Old Holland English Red is unique in several ways. Semi-opaque to opaque, rich earthy reddish brown, this pigment doesn't wash down easily. It's consistency is hard to report on as my tube is very old and I may not be getting a good representation of what it is really like to work with. But the color was lovely mixed with black and worked well for this Mourning Cloak Butterfly.
Well we have made it to the end of the full palette of Viviva Colorsheets. And fitting that the last color I tried, Magenta, is so beautiful. This red violet is warm for a magenta and is magic mixed with their yellow ochre. I found it the perfect combo for to capture the end of this peonies radiant bloom. The two colors lit the delicate shimmering petals from the inside out and replicated the torchlike essence of its passing beauty.
I needed this Viviva Colorsheet neutral today. Slate Black is dark charcoal on the cool side of gray and neutralizes any color mixed with. I have a close eye on a robin's nest that is well within my view on my way to the garage and while I try not to disturb mother robin, I just can't help peeking. This amazing process from laying the brilliant blue eggs to the hatch of little wrinkled fuzzy babies is a sight to behold. I feel honored to be a witness to the daily miracles of this robin family. Having Slate Black in my arsenal of colors today was exactly what I needed to help express all the colors, wrinkles and bird beginnings happening in that nest.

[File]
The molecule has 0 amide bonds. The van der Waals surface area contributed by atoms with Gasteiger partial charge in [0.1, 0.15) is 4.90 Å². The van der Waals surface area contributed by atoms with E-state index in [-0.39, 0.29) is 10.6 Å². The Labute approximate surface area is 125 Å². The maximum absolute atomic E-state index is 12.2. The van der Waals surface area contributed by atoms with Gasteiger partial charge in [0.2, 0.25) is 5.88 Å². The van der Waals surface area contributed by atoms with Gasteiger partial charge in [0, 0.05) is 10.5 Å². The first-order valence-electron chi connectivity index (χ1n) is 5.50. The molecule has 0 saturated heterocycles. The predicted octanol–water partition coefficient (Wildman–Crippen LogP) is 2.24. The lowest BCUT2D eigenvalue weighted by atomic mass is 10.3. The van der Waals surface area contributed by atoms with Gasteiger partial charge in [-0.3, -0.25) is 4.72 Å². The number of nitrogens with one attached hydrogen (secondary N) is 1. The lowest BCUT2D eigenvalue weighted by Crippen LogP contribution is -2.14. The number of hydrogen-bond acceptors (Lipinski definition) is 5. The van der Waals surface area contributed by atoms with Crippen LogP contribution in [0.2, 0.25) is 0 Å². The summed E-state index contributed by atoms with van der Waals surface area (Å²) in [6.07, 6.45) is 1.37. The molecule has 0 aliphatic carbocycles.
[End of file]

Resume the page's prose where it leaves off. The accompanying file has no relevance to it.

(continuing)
Violet one of the Viviva Colorsheets purples, is a unique color. It has a bit of a randomness in the way it lays down, depending on the location of the dip you make onto the sheet with your water laden brush. Often it is truly violet, but in some situations it reports back as an amethyst or dusky gray. The inconsistency doesn't bother me, it adds interest, but it is difficult to control. In the case of this rose, and through no fault of the paint, but entirely the fault of the artist, I lost control in a big way. When I first began this challenge I committed to posting whatever I painted each day. I am posting this, and I am trying to be okay with putting it out there for all to see. I am still learning and I hope I never stop.
Viviva Colorsheets provides a basic blue, akin to Ultramarine blue here with their Persian Blue. Another strong, transparent color, this blue fills the gap where a cooler blue is needed. What a fun way to get to paint the Hyacinth Macaw from our local Issaquah Zoo. Their plumage is a clear bright, cobalt blue with gray undersides and the strong yellow markings of their bare skin around the eyes is striking against the Persian Blue I used here. Their 45 inch wingspan and 3 foot long body make for an impressive presence of blueness.